What Sank the Titanic? (an episode of Discover’s new series, Curiosity)
As you may know, I’m a bit of a Titaniac, so I was pretty excited to watch Discovery’s What Sank the Titanic. In particular, I was spoiling for an argument because I assumed the show would endorse the same old theories that have been part and parcel to the Titanic story for a long time, but I was pleasantly surprised to find the show comprehensive and, in my opinion, pretty right about which theories to stress, which to include, and which to ignore.
Overall, the show blended personal stories with scientific analysis of witness testimony to explain the key moments leading up to the ship’s foundering. The only down-side was that before each commercial break, the narrator (Bill Paxton) would say something like “She had less than 60 minutes to live.” So, here’s a quick breakdown of the sinking theories that I’m aware of and the contribution they make to the show:
Ice ram + re-started engines. The best book exploring the forensics of the sinking, IMO, is Last Log of the Titanic, by David Brown. Brown makes two key assertions: first, he argues that the witness descriptions of the collision fit the experience of running aground, not crashing into or striking a glancing blow. He argues that the damage to the ship occurred along the bottom of the ship from an underwater shelf called an ice ram, not on the side as the standard theory had always said. Then, as witnesses testified, the ship’s engines started again and she cruised for a few minutes before stopping for a second time. This is actually what doomed the ship, as it put pressure on all the leaks and vastly increased the amount of water coming in at the bow. Brown argues that if the captain had not resumed cruising, the ship probably would have stayed afloat long enough for help to arrive. (Brown’s theory also helps explain the mysterious wireless message that arrived in New York saying the Titanic had struck an iceberg but was en route to Hallifax under her own power. This last bit gets no mention in the show.)
What Sank the Titanic agrees with Brown, offering these two factors as the key factors in the sinking. But it also offers a number of minor theories as well.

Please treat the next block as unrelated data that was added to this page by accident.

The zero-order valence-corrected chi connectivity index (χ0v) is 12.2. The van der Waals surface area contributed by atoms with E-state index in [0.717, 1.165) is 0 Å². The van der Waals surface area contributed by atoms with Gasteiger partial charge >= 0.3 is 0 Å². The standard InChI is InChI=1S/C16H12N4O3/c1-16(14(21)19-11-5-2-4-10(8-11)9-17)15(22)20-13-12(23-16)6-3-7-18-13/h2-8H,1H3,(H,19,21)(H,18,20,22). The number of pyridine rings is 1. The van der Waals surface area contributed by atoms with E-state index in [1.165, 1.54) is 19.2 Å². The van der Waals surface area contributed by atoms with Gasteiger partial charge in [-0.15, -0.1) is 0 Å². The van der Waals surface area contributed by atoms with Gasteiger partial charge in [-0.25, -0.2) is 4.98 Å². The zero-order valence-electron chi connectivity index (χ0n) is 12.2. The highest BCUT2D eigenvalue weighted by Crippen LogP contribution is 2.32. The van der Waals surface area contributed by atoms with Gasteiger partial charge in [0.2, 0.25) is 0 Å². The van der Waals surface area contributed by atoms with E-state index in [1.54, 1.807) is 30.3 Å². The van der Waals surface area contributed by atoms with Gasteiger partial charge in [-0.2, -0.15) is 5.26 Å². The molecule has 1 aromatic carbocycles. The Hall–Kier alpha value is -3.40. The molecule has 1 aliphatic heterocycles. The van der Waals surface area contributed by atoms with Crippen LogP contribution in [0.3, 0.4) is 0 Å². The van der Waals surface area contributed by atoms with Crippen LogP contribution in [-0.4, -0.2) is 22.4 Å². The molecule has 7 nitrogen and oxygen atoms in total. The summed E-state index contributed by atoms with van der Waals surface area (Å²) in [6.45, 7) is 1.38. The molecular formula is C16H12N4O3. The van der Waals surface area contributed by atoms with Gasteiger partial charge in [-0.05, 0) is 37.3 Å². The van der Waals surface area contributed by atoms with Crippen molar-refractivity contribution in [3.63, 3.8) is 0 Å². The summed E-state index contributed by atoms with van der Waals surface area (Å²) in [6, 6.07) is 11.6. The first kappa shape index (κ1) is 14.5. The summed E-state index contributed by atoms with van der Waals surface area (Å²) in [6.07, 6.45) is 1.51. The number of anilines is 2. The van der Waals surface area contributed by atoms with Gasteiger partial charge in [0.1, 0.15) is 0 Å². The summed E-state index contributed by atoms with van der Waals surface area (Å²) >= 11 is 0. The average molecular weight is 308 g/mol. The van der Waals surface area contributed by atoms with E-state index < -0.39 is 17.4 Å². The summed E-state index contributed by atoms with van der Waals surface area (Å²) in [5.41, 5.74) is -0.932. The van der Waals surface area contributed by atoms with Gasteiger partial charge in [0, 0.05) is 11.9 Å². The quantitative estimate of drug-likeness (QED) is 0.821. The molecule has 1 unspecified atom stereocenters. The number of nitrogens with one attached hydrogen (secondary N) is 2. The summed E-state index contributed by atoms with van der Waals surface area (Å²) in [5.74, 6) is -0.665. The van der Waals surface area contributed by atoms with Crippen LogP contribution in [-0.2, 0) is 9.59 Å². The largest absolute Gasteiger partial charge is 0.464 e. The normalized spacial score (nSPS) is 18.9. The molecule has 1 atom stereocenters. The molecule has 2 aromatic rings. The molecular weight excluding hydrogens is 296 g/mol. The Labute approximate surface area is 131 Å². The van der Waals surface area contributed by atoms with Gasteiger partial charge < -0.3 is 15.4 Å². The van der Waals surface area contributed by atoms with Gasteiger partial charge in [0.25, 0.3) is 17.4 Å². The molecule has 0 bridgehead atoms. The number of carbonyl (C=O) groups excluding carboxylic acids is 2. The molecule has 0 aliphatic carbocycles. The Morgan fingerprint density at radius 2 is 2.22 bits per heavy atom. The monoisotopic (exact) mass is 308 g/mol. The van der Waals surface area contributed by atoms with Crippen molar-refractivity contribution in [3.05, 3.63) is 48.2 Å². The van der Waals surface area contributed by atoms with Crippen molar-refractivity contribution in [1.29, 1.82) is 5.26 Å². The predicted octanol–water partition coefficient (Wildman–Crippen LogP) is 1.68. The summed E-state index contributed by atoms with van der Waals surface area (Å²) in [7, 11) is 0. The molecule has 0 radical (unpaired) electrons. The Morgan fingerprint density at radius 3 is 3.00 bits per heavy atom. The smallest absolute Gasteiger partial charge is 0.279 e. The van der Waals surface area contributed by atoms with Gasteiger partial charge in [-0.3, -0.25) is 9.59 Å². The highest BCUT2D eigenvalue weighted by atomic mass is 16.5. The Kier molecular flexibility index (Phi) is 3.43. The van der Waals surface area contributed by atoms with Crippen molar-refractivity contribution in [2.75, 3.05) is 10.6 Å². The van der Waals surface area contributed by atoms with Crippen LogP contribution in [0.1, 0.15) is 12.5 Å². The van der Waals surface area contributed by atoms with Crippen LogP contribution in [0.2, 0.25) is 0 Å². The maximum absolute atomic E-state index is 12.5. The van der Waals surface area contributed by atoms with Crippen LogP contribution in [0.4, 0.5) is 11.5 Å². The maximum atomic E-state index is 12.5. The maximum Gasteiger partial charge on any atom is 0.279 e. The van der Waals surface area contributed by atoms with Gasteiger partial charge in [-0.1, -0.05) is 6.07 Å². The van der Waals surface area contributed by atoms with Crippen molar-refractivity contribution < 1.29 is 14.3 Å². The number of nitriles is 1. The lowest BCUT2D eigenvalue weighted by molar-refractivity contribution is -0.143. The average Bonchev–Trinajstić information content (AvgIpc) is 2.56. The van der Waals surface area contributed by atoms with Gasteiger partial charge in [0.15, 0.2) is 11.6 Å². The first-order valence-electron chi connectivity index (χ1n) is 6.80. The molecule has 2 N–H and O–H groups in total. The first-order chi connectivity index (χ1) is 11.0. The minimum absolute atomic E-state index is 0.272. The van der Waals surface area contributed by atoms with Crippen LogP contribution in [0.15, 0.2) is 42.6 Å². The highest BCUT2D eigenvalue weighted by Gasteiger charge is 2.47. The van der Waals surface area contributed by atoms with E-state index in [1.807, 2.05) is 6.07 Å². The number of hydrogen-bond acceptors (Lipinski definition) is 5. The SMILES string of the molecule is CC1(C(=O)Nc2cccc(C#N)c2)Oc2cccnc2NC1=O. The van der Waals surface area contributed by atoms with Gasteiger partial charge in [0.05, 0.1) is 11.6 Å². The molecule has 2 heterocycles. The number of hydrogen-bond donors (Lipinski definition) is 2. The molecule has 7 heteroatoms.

Bad rivets: Metallurgists McCarty and Foecke make a convincing argument that the rivets used to make Titanic were sub-standard iron unequal to the task of holding the hull together under the shearing tension of the ship under sinking stress. If just a few rivets gave way, the seams would pop like zippers, and the water would rush in. The Discovery show makes a nod to this theory with a discussion of the rivets failing (though they don’t mention the sub-standard iron).
Hull Stress: Chatterton and Kohler, the divers who found the Nazi sub off the coast of New Jersey, had their own theories about Titanic, focused mostly on the notion that the hull itself was built with weak points that made it crack open once the bow started to fill with water. We get a very brief mention of the hull-stress, but nothing about the joints. I’d say What Sank the Titanic ignored this theory.
Puncture Theory: The early testimony about the ship assumed that the iceberg poked a bunch of holes in the side of the hull, leaving a series of gashes that were enough to sink the ship. This was the official finding of the original hearings and is depicted in nearly every film about the disaster. Curiosity nods to this theory in their graphic of the ship, post-collision, which includes some red lines where the punctures were supposed to have been. The narration never explains what those punctures are, though.
Finally, it leaves out a few theories that are incidental to the forensic focus the show takes.
Bad Navigation: What Sank the Titanic pretty much ignores the Californian question (the idea that another ship was in the area but did not come to the aid of the Titanic). It includes just one line that acknowledges Titanic‘s inaccurate position in their SOS call.
Insurance Fraud: The Discovery show does not give any credence to the notion that the Titanic was actually the already-damaged Brittanic, sunk intentionally for the insurance money. Neither does anyone else, really, but there you go.
Overall, the episode is the best short discussion I’ve seen of why a ship designed to withstand precisely the kind of damage it took still sank in under three hours. Well worth a watch if you find this sort of thing interesting.